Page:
The pressures on Arab governments — those close to the West and those opposing it — are increasingly clear. In July and August, the Egyptian government arrested about 100 people it said had formed a Qaeda-inspired cell, mostly in the northern city of Alexandria, said Mamdouh Ismail, an Islamist and lawyer who said he was working with many of those now in custody. He said the suspects had not been charged, and he insisted they were not guilty.
But he added that events like the attempted attack on the embassy in Damascus were unsurprising. “The people embrace their Arab-Muslim identity and feel an injustice is done upon them in more than one place — Iraq, Palestine, Darfur, Afghanistan, Lebanon,” he said. “And that’s why there are these kinds of reactions. There has to be a reaction. And there are exaggerations in the reactions because there is an excess of weakness on the part of the regimes.”
In Jordan, the government recently sentenced two members of Parliament to prison for attending a mourning ceremony for Abu Musab al-Zarqawi, the leader of Al Qaeda in Iraq who was killed by an American bomb. The 15 members of the Islamic Action Front, the political arm of the Muslim Brotherhood in Jordan, all threatened to resign — which could have caused a political crisis for King Abdullah II.
The members backed down from their threat, in part to preserve the organization’s “ability to influence society,” said Rohile Gharaibeh, the deputy secretary General of the Islamic Action Front in Jordan.
The attacks in Damascus were also evidence that Syria has been unable to neutralize the growing radicalism within its own borders. Muhammad Habbash, a member of the Syrian Parliament who is director of the reformist Islamic Studies Center in Damascus, said that part of the reason Syria had taken such a tough line toward Washington was to help head off the influence of radical currents in Syria.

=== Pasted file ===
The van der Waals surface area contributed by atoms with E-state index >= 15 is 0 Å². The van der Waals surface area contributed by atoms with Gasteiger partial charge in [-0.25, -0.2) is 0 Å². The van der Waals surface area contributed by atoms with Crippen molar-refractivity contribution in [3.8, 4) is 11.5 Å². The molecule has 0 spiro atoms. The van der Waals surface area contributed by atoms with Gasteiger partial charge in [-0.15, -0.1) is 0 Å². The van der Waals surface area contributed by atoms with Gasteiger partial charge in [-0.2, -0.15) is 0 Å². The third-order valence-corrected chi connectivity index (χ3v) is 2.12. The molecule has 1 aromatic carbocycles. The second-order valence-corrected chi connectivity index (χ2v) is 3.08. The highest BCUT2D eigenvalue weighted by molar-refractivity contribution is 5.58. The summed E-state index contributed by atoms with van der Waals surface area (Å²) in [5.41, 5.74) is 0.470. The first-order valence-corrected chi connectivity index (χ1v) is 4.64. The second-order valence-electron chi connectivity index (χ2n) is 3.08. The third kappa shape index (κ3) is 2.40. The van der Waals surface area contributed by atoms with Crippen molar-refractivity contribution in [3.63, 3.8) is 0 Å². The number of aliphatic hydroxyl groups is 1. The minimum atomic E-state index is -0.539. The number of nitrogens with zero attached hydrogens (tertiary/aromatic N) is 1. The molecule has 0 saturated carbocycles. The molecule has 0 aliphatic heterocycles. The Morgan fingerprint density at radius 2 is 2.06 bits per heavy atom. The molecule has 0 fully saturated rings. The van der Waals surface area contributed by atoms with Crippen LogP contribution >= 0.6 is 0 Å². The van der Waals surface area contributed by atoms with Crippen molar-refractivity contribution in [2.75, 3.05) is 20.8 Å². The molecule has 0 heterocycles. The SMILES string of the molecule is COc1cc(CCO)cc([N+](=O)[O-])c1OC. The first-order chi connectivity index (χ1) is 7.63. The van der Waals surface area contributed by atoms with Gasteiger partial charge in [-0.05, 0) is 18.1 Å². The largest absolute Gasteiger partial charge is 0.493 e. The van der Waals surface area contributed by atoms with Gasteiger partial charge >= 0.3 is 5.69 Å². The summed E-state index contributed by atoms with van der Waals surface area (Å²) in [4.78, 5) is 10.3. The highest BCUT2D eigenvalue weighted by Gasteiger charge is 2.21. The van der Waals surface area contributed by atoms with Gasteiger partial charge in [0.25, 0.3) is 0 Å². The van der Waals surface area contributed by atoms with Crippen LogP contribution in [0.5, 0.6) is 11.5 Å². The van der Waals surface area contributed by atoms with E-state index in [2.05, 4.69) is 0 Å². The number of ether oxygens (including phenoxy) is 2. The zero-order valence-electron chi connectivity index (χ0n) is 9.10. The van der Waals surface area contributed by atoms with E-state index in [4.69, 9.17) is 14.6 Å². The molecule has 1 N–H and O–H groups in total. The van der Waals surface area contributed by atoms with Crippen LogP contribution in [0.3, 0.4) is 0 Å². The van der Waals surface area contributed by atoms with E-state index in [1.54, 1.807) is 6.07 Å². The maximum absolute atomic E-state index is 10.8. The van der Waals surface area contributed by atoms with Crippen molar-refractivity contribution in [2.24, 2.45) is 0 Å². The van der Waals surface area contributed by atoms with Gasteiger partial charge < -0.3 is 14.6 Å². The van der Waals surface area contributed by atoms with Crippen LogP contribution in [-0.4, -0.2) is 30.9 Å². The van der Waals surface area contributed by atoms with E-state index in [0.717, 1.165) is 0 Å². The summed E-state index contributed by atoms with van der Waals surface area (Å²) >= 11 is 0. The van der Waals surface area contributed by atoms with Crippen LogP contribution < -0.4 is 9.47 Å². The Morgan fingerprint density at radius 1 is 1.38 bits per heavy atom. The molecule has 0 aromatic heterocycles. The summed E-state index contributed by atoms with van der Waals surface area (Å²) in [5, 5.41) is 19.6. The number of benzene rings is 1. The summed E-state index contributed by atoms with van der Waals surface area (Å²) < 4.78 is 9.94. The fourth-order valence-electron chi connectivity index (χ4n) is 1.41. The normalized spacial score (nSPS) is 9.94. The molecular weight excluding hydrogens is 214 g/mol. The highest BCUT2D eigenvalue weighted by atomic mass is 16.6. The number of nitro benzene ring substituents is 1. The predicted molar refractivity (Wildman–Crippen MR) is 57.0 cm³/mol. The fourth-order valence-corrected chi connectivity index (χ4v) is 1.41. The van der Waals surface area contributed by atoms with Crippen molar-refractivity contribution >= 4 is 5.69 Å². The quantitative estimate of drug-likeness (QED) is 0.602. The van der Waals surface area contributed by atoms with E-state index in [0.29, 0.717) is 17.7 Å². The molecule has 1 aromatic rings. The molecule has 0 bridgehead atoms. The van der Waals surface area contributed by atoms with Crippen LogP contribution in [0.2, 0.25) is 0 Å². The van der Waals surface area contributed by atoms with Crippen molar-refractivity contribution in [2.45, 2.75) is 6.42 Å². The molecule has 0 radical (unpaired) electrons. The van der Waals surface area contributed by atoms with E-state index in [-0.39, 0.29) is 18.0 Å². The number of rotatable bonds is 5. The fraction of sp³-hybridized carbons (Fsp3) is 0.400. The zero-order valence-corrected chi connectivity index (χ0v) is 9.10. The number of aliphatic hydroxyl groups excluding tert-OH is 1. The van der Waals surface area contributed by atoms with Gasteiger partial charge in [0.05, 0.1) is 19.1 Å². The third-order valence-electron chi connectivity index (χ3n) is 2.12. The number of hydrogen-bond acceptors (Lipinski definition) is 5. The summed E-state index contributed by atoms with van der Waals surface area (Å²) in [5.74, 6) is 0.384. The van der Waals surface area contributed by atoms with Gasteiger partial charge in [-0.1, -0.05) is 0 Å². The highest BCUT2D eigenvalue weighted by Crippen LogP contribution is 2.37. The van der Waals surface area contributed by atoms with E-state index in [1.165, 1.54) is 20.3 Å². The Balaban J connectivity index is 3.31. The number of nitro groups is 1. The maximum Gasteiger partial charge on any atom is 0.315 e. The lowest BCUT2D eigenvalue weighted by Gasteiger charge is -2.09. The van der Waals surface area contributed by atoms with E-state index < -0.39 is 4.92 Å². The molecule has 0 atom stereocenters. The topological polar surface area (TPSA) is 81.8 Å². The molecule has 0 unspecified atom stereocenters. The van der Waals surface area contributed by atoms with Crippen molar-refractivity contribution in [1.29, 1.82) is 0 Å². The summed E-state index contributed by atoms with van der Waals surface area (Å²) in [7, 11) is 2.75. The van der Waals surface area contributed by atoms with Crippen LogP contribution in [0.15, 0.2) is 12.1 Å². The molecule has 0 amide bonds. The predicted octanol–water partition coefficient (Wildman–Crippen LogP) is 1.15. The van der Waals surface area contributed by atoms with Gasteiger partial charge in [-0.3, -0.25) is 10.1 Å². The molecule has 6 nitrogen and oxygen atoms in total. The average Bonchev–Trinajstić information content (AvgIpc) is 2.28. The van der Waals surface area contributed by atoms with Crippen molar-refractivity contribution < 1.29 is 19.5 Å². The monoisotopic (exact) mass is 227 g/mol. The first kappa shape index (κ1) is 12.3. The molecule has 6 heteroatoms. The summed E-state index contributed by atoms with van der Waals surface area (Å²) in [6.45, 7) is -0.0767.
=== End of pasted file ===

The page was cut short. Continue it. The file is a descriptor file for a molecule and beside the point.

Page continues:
“So Syria’s objecting position is not only to challenge but to avoid problems inside,” he said. But it has not worked. “It still happened,” he said of the recent attacks.
The Arab League, which is the institutional face of the status quo, representing 22 Arab states, has decided to try to re-establish stability by trying to renew the peace process between Israelis and Palestinians.
“There is increased instability in the region, you see it all around you,” said a senior Arab League diplomat, who spoke on condition of anonymity. “The core issue is the Palestinian issue in our opinion. Frustration is building upon frustration, from what’s happening in Palestine, Iraq, and what happened in Lebanon.”
Mona el-Naggar contributed reporting.
Apparently, organised states and their administration is slowly getting demolished by non state actors, who are slowly ascending in deciding the fate of the countries and holding the government at ransom!
Ever since the War on Terror has been launched it has slowly thorough militant Islamist activism and disinformation, has being transformed into an Islamic self pity platform and declared to be a War on Islam. This is a very attractive slogan for those living in the past of Islamic glory in all spheres, be in learning, spreading the spark of discovery, philosophy, arts or letter and even warfare! The dreams of the Caliphate also is a powerful lodestone to the disheartened and disgraced and near defeated Islamists.
Thus, the terror mongers have usurped the pristine position as the guiding stars of despondent Islam.
It is time to tarry and give a boost to formalised governments of the Middle East, before the terrorist take over the reins.
"Some have learnt many Tricks of sly Evasion, Instead of Truth they use Equivocation, And eke it out with mental Reservation, Which is to good Men an Abomination."
I don't have to attend every argument I'm invited to.